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Scottie Scheffler becomes first to ever defend Players Championship after Wyndham Clark’s crucial putt lips out

Scottie Scheffler tees off during the final round of The Players Championship at TPC Sawgrass in Ponte Vedra Beach, Florida
Jared C. Tilton/Getty Images
Scottie Scheffler tees off during the final round of The Players Championship at TPC Sawgrass in Ponte Vedra Beach, Florida

By Jack Bantock, CNN

(CNN) — Wyndham Clark thought his ball was in. TPC Sawgrass thought it was in. As it rolled around the cup, some of it actually was in.

Yet somehow, someway, the birdie putt the American star needed to force world No. 1 Scottie Scheffler into a playoff lipped out, crowning his compatriot as the first ever back-to-back winner of The Players Championship.

Scheffler mounted a stunning Sunday charge to overturn a five stroke deficit and defend his crown by the slimmest of margins in Florida, tearing around the Stadium Course with a closing eight-under 64 – tied for the lowest round of the tournament – to win by one stroke at 20-under par overall.

Triumph at the 50th edition of the PGA Tour’s flagship event secured the 25-year-old a $4.5 million winner’s cut of a $25 million prize purse.

His eighth victory on the PGA Tour and second in a matter of days after a dominant win at the Arnold Palmer Invitational last week, Scheffler’s place as the dominant force in the men’s game is further cemented by an unprecedented defense of golf’s ‘fifth major’.

“That’s something you never really get the opportunity to do very often,” he told reporters.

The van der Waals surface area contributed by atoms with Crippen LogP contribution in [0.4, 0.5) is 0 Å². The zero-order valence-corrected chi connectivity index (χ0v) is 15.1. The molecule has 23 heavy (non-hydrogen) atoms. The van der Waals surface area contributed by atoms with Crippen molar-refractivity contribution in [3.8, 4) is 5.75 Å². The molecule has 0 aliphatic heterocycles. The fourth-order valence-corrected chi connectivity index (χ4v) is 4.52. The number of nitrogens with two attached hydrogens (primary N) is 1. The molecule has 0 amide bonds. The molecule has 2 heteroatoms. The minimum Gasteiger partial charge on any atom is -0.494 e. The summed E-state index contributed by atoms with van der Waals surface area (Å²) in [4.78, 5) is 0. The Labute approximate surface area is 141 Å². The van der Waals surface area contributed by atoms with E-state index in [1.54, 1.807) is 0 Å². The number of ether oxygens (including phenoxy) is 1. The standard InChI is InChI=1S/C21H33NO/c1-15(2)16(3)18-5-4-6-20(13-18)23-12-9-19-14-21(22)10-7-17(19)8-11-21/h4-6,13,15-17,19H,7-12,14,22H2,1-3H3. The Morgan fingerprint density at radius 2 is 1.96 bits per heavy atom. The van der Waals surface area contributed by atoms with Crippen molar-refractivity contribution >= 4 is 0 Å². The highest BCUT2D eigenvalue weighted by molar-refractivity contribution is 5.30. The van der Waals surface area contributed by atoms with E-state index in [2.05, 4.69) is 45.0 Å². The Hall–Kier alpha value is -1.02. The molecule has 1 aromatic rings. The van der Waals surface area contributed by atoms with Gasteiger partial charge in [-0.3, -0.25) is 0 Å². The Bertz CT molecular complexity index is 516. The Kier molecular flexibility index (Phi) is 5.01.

“It’s tough enough to win one Players, so to have it back-to-back is extremely special. Really thankful.”

Scheffler had eased to a commanding five shot victory a year ago, but had to withstand greater pressure from his rivals – and even his own body – to repeat the feat.

The world No. 1 had played through neck pain for most of Friday’s second round, even receiving mid-play treatment from a physiotherapist.

His swing was so affected that Scheffler had wondered if he would be able to continue playing, but stayed the course to shoot 69 and 68 before his final round flourish.

“I’m a pretty competitive guy, and I didn’t want to give up in the tournament,” Scheffler said Sunday.

“I did what I could to hang around until my neck got better. Today it felt really good. Marnus [physio] did a great job getting me going, getting it massaged out, and I was very thankful.”

Clark: ‘I don’t know how that putt doesn’t go in’

It was an agonizing end to another impressive week for reigning US Open winner and world No. 5 Clark, who was forced to settle for a share of second alongside fellow Americans Brian Harman and Xander Schauffele.

All three had arrived at the final tee a stroke needing a birdie to make a playoff, but while reigning Open champion Harman and world No. 6 Schauffele got within a few feet of forcing Scheffler back out, Clark came within millimeters.

Putting from over 16 feet, the 30-year-old looked to have measured his birdie effort perfectly. A few disbelieving moments later, he was tapping in for par.

On his return to the clubhouse, Clark was still racking his brain as to how he didn’t finish with a 68.

“I don’t know how that putt doesn’t go in,” Clark said.

“It was kind of right center with like a foot to go, and I knew it was going to keep breaking, but it had speed and I thought it was going to go inside left. Even when it kind of lipped, I thought it would lip in.”

It was yet another impressive week for the in-form Clark, who shattered the course record en route to being declared the winner of a storm-stricken Pebble Beach Pro-Am in California last month – not that it was any immediate consolation.

Maybe next week sometime I’ll really be able to look at those positives and feel good about it, but right now I’m pretty down,” he said.

“Obviously there’s positives in it. You finish second, you get a bunch of points and money and all that stuff, but it just sucks. I’ve always wanted and dreamt about making a putt that really mattered to either force a playoff or win a tournament, and I have yet to do it in my professional career, so I was pretty bummed that I didn’t have one of those really awesome moments.

“I’m still a little beside myself.”

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